The French military term avant-garde (advanced guard) identified a reconnaissance unit who scouted the terrain ahead of the main force of the army. In 19th-century French politics, the term avant-garde (vanguard) identified Left-wing political reformists who agitated for radical political change in French society. In the mid-19th century, as a cultural term, avant-garde identified a genre of art that advocated art-as-politics, art as an aesthetic and political means for realising social change in a society. Since the 20th century, the art term avant-garde identifies a stratum of the Intelligentsia that comprises novelists and writers, artists and architects et al. whose creative perspectives, ideas, and experimental artworks challenge the cultural values of contemporary bourgeois society. [7]

In the U.S. of the 1960s, the post–WWII changes to American culture and society allowed avant-garde artists to produce works of art that addressed the matters of the day, usually in political and sociologic opposition to the cultural conformity inherent to popular culture and to consumerism as a way of life and as a worldview. [8]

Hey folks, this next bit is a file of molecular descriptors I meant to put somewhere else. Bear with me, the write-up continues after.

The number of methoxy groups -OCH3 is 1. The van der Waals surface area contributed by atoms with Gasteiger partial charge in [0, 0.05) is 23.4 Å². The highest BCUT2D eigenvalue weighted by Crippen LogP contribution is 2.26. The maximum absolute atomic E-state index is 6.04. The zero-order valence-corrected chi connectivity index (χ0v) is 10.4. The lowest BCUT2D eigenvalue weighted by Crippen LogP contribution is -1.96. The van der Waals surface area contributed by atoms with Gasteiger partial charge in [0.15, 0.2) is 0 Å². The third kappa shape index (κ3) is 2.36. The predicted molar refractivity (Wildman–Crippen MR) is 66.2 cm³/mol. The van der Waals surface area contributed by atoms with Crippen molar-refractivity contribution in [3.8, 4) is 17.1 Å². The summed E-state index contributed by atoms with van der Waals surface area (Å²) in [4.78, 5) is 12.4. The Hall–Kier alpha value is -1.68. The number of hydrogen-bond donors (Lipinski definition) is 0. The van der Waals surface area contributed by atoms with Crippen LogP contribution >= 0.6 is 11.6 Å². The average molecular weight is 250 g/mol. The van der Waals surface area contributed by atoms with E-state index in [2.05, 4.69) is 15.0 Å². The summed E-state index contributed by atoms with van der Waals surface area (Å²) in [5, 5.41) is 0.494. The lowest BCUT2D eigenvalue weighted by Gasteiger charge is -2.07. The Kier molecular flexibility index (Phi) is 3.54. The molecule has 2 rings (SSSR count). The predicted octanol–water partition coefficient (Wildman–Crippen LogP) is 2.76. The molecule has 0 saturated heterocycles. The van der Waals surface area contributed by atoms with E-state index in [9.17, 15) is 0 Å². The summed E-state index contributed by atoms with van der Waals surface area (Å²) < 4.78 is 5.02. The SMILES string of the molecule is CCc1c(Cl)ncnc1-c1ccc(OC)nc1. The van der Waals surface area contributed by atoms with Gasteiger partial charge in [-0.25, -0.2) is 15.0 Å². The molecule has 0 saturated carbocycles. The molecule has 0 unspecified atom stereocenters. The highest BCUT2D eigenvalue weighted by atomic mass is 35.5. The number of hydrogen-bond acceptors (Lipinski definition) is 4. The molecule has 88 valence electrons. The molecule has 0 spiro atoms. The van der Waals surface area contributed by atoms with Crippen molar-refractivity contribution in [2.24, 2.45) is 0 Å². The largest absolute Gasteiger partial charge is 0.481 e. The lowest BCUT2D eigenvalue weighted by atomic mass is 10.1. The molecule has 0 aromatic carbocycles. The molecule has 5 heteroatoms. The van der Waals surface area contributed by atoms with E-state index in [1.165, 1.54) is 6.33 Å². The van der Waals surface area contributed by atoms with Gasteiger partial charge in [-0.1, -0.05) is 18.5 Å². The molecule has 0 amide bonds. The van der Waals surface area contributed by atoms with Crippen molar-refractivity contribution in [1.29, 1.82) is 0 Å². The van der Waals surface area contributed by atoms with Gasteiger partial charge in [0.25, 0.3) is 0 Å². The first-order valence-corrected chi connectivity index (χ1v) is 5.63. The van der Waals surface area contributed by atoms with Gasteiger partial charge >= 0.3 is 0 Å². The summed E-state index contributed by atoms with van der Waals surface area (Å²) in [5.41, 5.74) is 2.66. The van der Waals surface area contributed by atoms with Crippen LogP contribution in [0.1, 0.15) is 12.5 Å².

In The Theory of the Avant-Garde (Teoria dell'arte d'avanguardia, 1962), the academic Renato Poggioli provides an early analysis of the avant-garde as art and as artistic movement. [9] Surveying the historical and social, psychological and philosophical aspects of artistic vanguardism, Poggioli's examples of avant-garde art, poetry, and music, show that avant-garde artists share some values and ideals as contemporary bohemians. [10]

In Theory of the Avant-Garde (Theorie der Avantgarde, 1974), the literary critic Peter Bürger looks at The Establishment's embrace of socially critical works of art as capitalist co-optation of the artists and the genre of avant-garde art, because "art as an institution neutralizes the political content of the individual work [of art]". [11]

In Neo-avantgarde and Culture Industry: Essays on European and American Art from 1955 to 1975 (2000), Benjamin H. D. Buchloh argues for a dialectical approach to such political stances by avant-garde artists and the avant-garde genre of art. [12]

Society and the avant-garde